It’s incredible that his bias has blinded him so much. With not a single regard for the lives he’s ended with his political decisions, for the destruction of property and life, he has the nerve to play the victim card. A country as privileged as Israel has no right to claim victimisation, not with their heavyweight backing and offensive capabilities. A death toll of 220:1 in their favour makes that fact very clear.
To pave the way for their attacks, Israel dropped leaflets giving clear instructions to the Gazan people and a stern message which said, “Whoever disregards these instructions and fails to evacuate immediately endangers their own lives, as well as those of their families.”

In response, Hamas asked people to stay calm, calling the leaflet drop “psychological warfare”.
Away from the lyrical exchanges, the reality of the situation inside Gaza is worsening. Last night many homes were left without electricity and at around 9pm the Alwafa hospital was coming under fire from the IDF, a worrying sign that Israel is choking Gazan utilities and facilities as part of a final solution. With the systematic destruction of infrastructure the people of Gaza will be faced with grave, even unthinkable choices.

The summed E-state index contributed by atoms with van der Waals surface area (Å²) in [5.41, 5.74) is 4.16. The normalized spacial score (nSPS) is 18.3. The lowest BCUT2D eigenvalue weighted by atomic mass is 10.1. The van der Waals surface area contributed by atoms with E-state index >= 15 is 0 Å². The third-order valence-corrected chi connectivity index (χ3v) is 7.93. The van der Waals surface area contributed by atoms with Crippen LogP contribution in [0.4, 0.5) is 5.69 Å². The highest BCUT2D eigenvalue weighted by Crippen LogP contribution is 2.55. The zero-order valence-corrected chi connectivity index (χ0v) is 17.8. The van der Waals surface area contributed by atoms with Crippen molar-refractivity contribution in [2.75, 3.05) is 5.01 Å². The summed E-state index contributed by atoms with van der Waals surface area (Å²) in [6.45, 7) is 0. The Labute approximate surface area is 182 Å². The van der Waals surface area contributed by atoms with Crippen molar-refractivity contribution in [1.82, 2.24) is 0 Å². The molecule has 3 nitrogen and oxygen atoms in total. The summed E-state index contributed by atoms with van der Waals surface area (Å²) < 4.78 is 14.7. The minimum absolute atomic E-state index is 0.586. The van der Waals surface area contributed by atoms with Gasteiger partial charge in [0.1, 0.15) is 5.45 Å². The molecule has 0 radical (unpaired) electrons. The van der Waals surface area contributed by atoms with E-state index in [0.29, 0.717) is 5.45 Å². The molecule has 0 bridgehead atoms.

Their hope rests on the shoulders of ordinary people around the world doing extraordinary things; petitions, protests, demonstrations, lobbying – all valid causes and vital to ending the persecution of native Palestinians, provided the politicians in question act upon our requests.

Together, we have all the power in the world.

Avaaz trade sanctions petiton

Change.org trade sanctions petiton

Email The White House

Email Benjamin Netenyahu

Civil Disobedience, the “Not my Dog” phenomenon

Firstly, I would like to thank the motorists who had the patience and understanding for slow-go on the N1 and N3, thanks for the hooting, the smiles, the nodding heads and the thumbs up signs.

I’ve been very vocal and critical about the thieving Government over the last couple of months.  I’ve posted here on News24 about it and I’ve also spread the word about what is going on in South Africa to my friends overseas in the attempt to expose the real South Africa to those who think the Rainbow Nation is a reality.

During this time the realization of the situation sank in, and I was faced with the brutal but hard reality of the fact which we all know in our hearts to be true.

“Talk is cheap, money buys the whiskey”